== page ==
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Scritto da nel Economia e Mercati, Numero 64 - 1 Novembre 2009 | 0 commenti

The Economic Unification of Germany

Nowadays, German politicians tend to see the German unification as a success story. However, as far as the economic unification is concerned, this seems to be more than questionable. Indeed, many economists belief it was a complete disaster.1
The central event was the economic and monetary union of July 1st, 1990. The way this reform was realized set the economic conditions and irreversibly determined the economic path of the new German states which were politically appended to the BRD three months later, on October 3rd, 1990. Importantly, this event implied an immediate and complete integration of the centrally planned East German economy into the (capitalist) West German market. The extent of the subsequent economic depression is the strongest an industrialized country has ever suffered in peace times: Industrial production fell to 49% of its level by the end of 1990, during 1991 it was only a third of was it was before the monetary and economic unification.2 Employment was almost halved in less than 2 years: The number fell from roughly 9.5 million to 5 million in the early 1992.

The questions one is immediately tempted to raise are the following: Why was the collapse much more dramatic than even pessimist had expected? Could it have been mitigated? This is even more acute when taking into account the fact that the GDR was in a privileged position with respect to other post communist countries: Not only had it the BRD as a “big brother” at his side which provided massive financial transfers, but it was from the first moment endowed with the functioning West German legal and political institutions, a necessary requirement for every economy to work. And yet it was hit harder than any other ex-communist “brother states”.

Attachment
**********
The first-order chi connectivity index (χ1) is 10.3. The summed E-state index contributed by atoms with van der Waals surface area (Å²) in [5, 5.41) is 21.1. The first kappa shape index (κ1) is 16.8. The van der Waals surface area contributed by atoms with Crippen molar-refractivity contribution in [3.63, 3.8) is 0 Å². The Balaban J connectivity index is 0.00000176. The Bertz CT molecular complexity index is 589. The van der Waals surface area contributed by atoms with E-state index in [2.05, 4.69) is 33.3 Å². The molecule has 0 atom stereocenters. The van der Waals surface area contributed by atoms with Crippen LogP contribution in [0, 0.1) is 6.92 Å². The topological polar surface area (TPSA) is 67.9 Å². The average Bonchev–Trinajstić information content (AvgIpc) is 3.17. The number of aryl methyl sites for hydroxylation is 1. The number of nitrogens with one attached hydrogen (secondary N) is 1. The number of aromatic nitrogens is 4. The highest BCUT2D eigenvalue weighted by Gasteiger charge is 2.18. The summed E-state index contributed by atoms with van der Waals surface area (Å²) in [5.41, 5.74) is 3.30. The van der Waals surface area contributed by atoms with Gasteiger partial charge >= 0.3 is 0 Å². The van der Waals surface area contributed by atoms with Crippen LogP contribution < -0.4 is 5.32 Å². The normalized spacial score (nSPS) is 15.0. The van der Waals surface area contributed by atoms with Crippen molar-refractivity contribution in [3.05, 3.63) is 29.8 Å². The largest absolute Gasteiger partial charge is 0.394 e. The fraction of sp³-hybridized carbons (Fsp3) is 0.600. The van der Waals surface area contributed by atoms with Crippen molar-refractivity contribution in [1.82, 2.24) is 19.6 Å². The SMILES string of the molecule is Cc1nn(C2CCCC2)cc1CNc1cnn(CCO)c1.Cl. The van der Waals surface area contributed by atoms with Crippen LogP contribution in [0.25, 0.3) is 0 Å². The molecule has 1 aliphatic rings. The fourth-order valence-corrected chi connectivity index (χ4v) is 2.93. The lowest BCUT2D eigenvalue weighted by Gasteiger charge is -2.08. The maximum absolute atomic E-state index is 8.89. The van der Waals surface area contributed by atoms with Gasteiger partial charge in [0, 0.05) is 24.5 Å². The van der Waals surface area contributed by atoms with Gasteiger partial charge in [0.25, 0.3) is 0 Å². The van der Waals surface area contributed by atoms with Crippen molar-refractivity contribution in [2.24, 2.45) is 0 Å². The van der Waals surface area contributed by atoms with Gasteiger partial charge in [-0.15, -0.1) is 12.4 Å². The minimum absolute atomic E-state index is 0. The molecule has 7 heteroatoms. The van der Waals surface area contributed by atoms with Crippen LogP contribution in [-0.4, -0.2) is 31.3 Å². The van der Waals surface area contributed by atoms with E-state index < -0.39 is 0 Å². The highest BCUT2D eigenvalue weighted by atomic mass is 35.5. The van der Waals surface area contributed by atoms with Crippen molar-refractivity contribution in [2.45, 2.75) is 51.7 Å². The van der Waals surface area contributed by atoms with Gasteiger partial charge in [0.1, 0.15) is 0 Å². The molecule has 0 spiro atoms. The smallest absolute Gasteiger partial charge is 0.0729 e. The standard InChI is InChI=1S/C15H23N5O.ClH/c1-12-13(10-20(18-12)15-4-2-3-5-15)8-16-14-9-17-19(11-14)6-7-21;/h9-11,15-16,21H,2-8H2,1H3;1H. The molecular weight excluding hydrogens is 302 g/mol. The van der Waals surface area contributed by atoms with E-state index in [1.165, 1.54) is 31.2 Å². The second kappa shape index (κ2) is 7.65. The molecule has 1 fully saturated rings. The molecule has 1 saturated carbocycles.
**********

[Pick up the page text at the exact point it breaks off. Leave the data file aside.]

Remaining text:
The economy of the GDR is most frequently characterized by the deplorable capital stock and a high level of pollution. But there is a range of inherent inefficiencies at the firm level which make them less competitive when compared to the capitalist system. Due to the fact that the  “raison d’être” of a firm in a centrally planned economy is to fulfil the production plans issued by the central government, they lack incentives to transfer technology, innovate and invest in know how. Furthermore, the central allocation system induces a range of organizational defects: Oversize warehouses, poor staff organization, underdeveloped marketing. Additionally, firms had the character of social clubs where productive activities sometimes played a subordinate role in order to help prevent “the alienation of man from his labor”, as claimed by Marx. This adverse incentive system within firms and between firms and the government is complemented by non-market prices which do not reflect true scarcities (in fact, scarcities are reflected by long queues instead of high prices). Relative prices hence tend to shift  dramatically once the economy is exposed to the rough conditions of a capitalist system. Changing relative prices require a huge investment to reshuffle the production process and firm organization after unification. Those “system – inherent” inefficiencies are partly responsible for the economic depression common to all post-communist countries. However, it is  particularly important for the GDR which was more deeply committed to the communist ideology than the other East European countries.